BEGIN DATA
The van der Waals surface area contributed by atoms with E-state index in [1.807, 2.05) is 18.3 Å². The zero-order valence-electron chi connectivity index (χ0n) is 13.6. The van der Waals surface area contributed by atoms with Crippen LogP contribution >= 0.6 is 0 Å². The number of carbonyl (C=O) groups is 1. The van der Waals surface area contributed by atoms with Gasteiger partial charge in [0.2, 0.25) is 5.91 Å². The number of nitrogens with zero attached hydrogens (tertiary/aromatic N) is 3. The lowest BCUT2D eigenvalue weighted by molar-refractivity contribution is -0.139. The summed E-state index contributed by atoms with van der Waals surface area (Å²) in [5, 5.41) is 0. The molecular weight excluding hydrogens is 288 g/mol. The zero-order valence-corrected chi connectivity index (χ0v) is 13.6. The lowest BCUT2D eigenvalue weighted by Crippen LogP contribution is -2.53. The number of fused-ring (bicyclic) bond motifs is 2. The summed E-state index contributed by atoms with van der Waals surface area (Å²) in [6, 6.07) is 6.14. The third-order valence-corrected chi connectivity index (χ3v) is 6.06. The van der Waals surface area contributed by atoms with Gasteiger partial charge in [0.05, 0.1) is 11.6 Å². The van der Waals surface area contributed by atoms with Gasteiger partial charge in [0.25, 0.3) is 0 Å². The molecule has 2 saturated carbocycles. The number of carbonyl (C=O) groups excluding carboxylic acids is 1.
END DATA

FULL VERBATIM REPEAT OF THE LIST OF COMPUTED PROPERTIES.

The van der Waals surface area contributed by atoms with E-state index in [1.807, 2.05) is 18.3 Å². The zero-order valence-electron chi connectivity index (χ0n) is 13.6. The van der Waals surface area contributed by atoms with Crippen LogP contribution >= 0.6 is 0 Å². The number of carbonyl (C=O) groups is 1. The van der Waals surface area contributed by atoms with Gasteiger partial charge in [0.2, 0.25) is 5.91 Å². The number of nitrogens with zero attached hydrogens (tertiary/aromatic N) is 3. The lowest BCUT2D eigenvalue weighted by molar-refractivity contribution is -0.139. The summed E-state index contributed by atoms with van der Waals surface area (Å²) in [5, 5.41) is 0. The molecular weight excluding hydrogens is 288 g/mol. The zero-order valence-corrected chi connectivity index (χ0v) is 13.6. The lowest BCUT2D eigenvalue weighted by Crippen LogP contribution is -2.53. The number of fused-ring (bicyclic) bond motifs is 2. The summed E-state index contributed by atoms with van der Waals surface area (Å²) in [6, 6.07) is 6.14. The third-order valence-corrected chi connectivity index (χ3v) is 6.06. The van der Waals surface area contributed by atoms with Gasteiger partial charge in [0.05, 0.1) is 11.6 Å². The van der Waals surface area contributed by atoms with Gasteiger partial charge in [0.25, 0.3) is 0 Å². The molecule has 2 saturated carbocycles. The number of carbonyl (C=O) groups excluding carboxylic acids is 1.